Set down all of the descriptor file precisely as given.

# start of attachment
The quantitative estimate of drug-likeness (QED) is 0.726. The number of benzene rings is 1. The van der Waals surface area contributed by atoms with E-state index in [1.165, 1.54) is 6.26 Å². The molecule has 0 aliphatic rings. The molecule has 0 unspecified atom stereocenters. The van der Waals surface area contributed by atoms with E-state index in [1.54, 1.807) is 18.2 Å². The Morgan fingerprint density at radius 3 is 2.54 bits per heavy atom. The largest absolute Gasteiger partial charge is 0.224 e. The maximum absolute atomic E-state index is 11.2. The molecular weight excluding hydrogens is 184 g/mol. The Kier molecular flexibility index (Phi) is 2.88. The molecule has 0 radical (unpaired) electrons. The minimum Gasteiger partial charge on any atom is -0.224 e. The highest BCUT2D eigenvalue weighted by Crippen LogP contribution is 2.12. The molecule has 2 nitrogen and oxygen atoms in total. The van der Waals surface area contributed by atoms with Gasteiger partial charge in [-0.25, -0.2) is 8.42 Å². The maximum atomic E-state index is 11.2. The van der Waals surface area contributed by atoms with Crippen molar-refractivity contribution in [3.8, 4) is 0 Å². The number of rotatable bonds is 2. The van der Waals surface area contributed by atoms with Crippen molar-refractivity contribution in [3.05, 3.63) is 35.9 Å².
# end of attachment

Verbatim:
The quantitative estimate of drug-likeness (QED) is 0.726. The number of benzene rings is 1. The van der Waals surface area contributed by atoms with E-state index in [1.165, 1.54) is 6.26 Å². The molecule has 0 aliphatic rings. The molecule has 0 unspecified atom stereocenters. The van der Waals surface area contributed by atoms with E-state index in [1.54, 1.807) is 18.2 Å². The Morgan fingerprint density at radius 3 is 2.54 bits per heavy atom. The largest absolute Gasteiger partial charge is 0.224 e. The maximum absolute atomic E-state index is 11.2. The molecular weight excluding hydrogens is 184 g/mol. The Kier molecular flexibility index (Phi) is 2.88. The molecule has 0 radical (unpaired) electrons. The minimum Gasteiger partial charge on any atom is -0.224 e. The highest BCUT2D eigenvalue weighted by Crippen LogP contribution is 2.12. The molecule has 2 nitrogen and oxygen atoms in total. The van der Waals surface area contributed by atoms with Gasteiger partial charge in [-0.25, -0.2) is 8.42 Å². The maximum atomic E-state index is 11.2. The van der Waals surface area contributed by atoms with Crippen molar-refractivity contribution in [3.8, 4) is 0 Å². The number of rotatable bonds is 2. The van der Waals surface area contributed by atoms with Crippen molar-refractivity contribution in [3.05, 3.63) is 35.9 Å².